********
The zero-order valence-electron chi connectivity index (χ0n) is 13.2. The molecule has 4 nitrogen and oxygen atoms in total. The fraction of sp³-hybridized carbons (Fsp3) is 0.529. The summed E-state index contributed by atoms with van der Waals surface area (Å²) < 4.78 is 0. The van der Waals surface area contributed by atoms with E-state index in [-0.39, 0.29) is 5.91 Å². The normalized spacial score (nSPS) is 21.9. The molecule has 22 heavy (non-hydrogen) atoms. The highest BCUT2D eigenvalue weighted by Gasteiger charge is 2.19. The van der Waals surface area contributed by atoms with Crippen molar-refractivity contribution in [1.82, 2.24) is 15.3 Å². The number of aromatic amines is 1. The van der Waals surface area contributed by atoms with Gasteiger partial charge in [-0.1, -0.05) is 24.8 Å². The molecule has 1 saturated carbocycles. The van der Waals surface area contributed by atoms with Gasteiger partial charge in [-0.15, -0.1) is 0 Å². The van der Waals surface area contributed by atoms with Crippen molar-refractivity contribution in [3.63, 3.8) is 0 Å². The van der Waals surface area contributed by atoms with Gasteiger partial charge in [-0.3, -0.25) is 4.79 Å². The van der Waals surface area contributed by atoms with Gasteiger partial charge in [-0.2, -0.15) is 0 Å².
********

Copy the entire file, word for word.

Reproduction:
The zero-order valence-electron chi connectivity index (χ0n) is 13.2. The molecule has 4 nitrogen and oxygen atoms in total. The fraction of sp³-hybridized carbons (Fsp3) is 0.529. The summed E-state index contributed by atoms with van der Waals surface area (Å²) < 4.78 is 0. The van der Waals surface area contributed by atoms with E-state index in [-0.39, 0.29) is 5.91 Å². The normalized spacial score (nSPS) is 21.9. The molecule has 22 heavy (non-hydrogen) atoms. The highest BCUT2D eigenvalue weighted by Gasteiger charge is 2.19. The van der Waals surface area contributed by atoms with Crippen molar-refractivity contribution in [1.82, 2.24) is 15.3 Å². The number of aromatic amines is 1. The van der Waals surface area contributed by atoms with Gasteiger partial charge in [-0.1, -0.05) is 24.8 Å². The molecule has 1 saturated carbocycles. The van der Waals surface area contributed by atoms with Gasteiger partial charge in [-0.15, -0.1) is 0 Å². The van der Waals surface area contributed by atoms with Crippen molar-refractivity contribution in [3.63, 3.8) is 0 Å². The van der Waals surface area contributed by atoms with Gasteiger partial charge in [-0.3, -0.25) is 4.79 Å². The van der Waals surface area contributed by atoms with Gasteiger partial charge in [-0.2, -0.15) is 0 Å².